The adult me knows the answer: human.

Basically, people are stupid, and anyone who doesn’t think so should read the following story after looking at the NPR slideshow.

Quite frankly, the following along the same lines just blew my mind.

A Virginia couple was shocked to find a police officer in front of their home when they returned from running errands, but they were even more surprised by the reason for the cop’s visit– to question whether or not they were in fact their children’s parents.

Joseph, a white man who didn’t want his last name revealed, and his black wife Keana told Fox5DC that they were outraged after the policeman told them a security guard at their local Walmart had suspected Joseph of kidnapping his three young daughters.

“He asks us very sincerely, ‘Hey, I was sent here by Walmart security. I just need to make sure that the children that you have are your own,’” Joseph said.

“I was dumbfounded,” Keana said. “I sat there for a minute and I thought, ‘Did he just ask us if these were our kids knowing what we went through to have our children?’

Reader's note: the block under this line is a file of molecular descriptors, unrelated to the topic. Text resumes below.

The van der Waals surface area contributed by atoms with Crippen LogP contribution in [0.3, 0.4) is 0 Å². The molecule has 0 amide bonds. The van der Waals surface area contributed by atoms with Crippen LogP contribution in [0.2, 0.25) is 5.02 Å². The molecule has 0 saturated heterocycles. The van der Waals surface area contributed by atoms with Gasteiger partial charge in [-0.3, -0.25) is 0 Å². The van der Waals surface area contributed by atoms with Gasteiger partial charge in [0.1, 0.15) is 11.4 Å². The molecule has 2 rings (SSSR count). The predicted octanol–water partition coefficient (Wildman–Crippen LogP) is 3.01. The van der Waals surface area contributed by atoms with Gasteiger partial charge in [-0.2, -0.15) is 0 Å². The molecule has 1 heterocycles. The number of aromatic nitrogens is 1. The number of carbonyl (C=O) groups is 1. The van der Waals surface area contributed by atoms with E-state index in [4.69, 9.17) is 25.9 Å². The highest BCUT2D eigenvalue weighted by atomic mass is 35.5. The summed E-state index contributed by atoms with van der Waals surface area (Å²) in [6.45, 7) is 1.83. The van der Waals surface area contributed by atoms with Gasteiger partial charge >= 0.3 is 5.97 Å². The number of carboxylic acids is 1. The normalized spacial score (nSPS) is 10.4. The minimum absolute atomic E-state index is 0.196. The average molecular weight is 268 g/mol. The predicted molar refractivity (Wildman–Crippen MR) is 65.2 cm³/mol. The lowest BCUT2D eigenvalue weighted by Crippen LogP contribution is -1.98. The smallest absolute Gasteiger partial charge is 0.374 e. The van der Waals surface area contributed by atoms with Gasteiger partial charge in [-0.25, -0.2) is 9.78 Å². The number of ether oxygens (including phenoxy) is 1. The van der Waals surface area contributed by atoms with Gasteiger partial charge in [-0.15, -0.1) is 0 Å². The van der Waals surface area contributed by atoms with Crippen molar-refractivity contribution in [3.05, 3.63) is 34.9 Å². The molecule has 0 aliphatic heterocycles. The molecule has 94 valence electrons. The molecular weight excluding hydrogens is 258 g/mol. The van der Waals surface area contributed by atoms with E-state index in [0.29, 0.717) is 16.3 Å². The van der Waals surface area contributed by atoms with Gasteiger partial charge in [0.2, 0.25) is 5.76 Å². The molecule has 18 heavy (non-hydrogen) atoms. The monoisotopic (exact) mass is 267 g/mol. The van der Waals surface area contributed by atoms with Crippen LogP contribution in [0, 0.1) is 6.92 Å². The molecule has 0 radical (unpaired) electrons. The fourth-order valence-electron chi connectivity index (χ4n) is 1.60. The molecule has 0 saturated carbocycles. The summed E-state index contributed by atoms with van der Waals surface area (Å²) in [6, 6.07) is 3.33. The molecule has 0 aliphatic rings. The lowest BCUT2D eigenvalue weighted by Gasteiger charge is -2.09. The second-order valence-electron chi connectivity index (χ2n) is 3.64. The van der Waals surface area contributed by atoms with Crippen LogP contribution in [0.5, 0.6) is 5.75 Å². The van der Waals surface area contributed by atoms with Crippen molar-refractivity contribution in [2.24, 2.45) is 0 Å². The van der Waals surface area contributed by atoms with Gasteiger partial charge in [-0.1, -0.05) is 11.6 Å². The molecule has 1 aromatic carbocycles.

The couple, who have been married for 10 years, have a four-year-old daughter and two-year-old twin girls. Joseph had taken the girls to a Walmart near their Prince William County home to cash a check and left after spending a short time in the parking lot. After speaking with the officer, they called the store demanding an explanation.

According to Keana, she was told a customer was alarmed after seeing her husband and children.

“Well, the customer was concerned because they saw the children with your husband and he didn’t think that they fit,” Keana told the news station. “And I said, ‘What do you mean by they don’t fit?’ And I was trying to get her to say it. And she says, ‘Well, they just don’t match up.’”

As interracial marriage rates increase, the birth of interracial children has soared in the past decade, with more than seven percent born in the year before the 2010 census. According to The Washington Post, Virginia leads the nation in the percentage of marriages between blacks and whites, making Joseph and Keana just one of many couples who may be subjected to similar treatment.

Although they were upset, the couple said they were not surprised by the incident. Walmart issued a statement to the TV station saying they were looking into the situation.